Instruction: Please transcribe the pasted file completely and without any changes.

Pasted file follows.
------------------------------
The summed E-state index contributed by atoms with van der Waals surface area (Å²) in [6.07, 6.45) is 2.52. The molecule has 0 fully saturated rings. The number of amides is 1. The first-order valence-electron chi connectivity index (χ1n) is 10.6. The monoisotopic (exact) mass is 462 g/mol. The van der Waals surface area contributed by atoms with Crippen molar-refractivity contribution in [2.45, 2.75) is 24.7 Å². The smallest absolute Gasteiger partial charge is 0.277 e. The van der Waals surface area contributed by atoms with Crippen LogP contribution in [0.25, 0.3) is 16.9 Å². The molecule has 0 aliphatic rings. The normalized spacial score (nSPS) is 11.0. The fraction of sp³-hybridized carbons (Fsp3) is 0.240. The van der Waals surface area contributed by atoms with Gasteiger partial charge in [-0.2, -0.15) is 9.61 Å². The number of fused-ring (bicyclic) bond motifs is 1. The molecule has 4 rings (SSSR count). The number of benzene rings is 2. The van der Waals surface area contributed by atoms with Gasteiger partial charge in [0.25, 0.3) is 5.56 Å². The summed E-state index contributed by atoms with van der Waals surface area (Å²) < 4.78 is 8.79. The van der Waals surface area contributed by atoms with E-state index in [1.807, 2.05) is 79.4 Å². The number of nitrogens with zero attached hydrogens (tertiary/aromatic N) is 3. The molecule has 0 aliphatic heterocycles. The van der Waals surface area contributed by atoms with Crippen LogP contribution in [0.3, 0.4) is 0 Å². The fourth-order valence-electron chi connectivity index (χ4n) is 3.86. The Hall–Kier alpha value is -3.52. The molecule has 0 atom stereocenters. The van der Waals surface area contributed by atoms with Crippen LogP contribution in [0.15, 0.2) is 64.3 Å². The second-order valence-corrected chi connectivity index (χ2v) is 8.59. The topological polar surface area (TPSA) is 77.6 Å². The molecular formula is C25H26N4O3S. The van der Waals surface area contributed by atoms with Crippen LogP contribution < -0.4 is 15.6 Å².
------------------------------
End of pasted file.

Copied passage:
The summed E-state index contributed by atoms with van der Waals surface area (Å²) in [6.07, 6.45) is 2.52. The molecule has 0 fully saturated rings. The number of amides is 1. The first-order valence-electron chi connectivity index (χ1n) is 10.6. The monoisotopic (exact) mass is 462 g/mol. The van der Waals surface area contributed by atoms with Crippen molar-refractivity contribution in [2.45, 2.75) is 24.7 Å². The smallest absolute Gasteiger partial charge is 0.277 e. The van der Waals surface area contributed by atoms with Crippen LogP contribution in [0.25, 0.3) is 16.9 Å². The molecule has 0 aliphatic rings. The normalized spacial score (nSPS) is 11.0. The fraction of sp³-hybridized carbons (Fsp3) is 0.240. The van der Waals surface area contributed by atoms with Gasteiger partial charge in [-0.2, -0.15) is 9.61 Å². The number of fused-ring (bicyclic) bond motifs is 1. The molecule has 4 rings (SSSR count). The number of benzene rings is 2. The van der Waals surface area contributed by atoms with Gasteiger partial charge in [0.25, 0.3) is 5.56 Å². The summed E-state index contributed by atoms with van der Waals surface area (Å²) < 4.78 is 8.79. The van der Waals surface area contributed by atoms with E-state index in [1.807, 2.05) is 79.4 Å². The number of nitrogens with zero attached hydrogens (tertiary/aromatic N) is 3. The molecule has 0 aliphatic heterocycles. The van der Waals surface area contributed by atoms with Crippen LogP contribution in [0.3, 0.4) is 0 Å². The fourth-order valence-electron chi connectivity index (χ4n) is 3.86. The Hall–Kier alpha value is -3.52. The molecule has 0 atom stereocenters. The van der Waals surface area contributed by atoms with Crippen LogP contribution in [0.15, 0.2) is 64.3 Å². The second-order valence-corrected chi connectivity index (χ2v) is 8.59. The topological polar surface area (TPSA) is 77.6 Å². The molecular formula is C25H26N4O3S. The van der Waals surface area contributed by atoms with Crippen LogP contribution < -0.4 is 15.6 Å².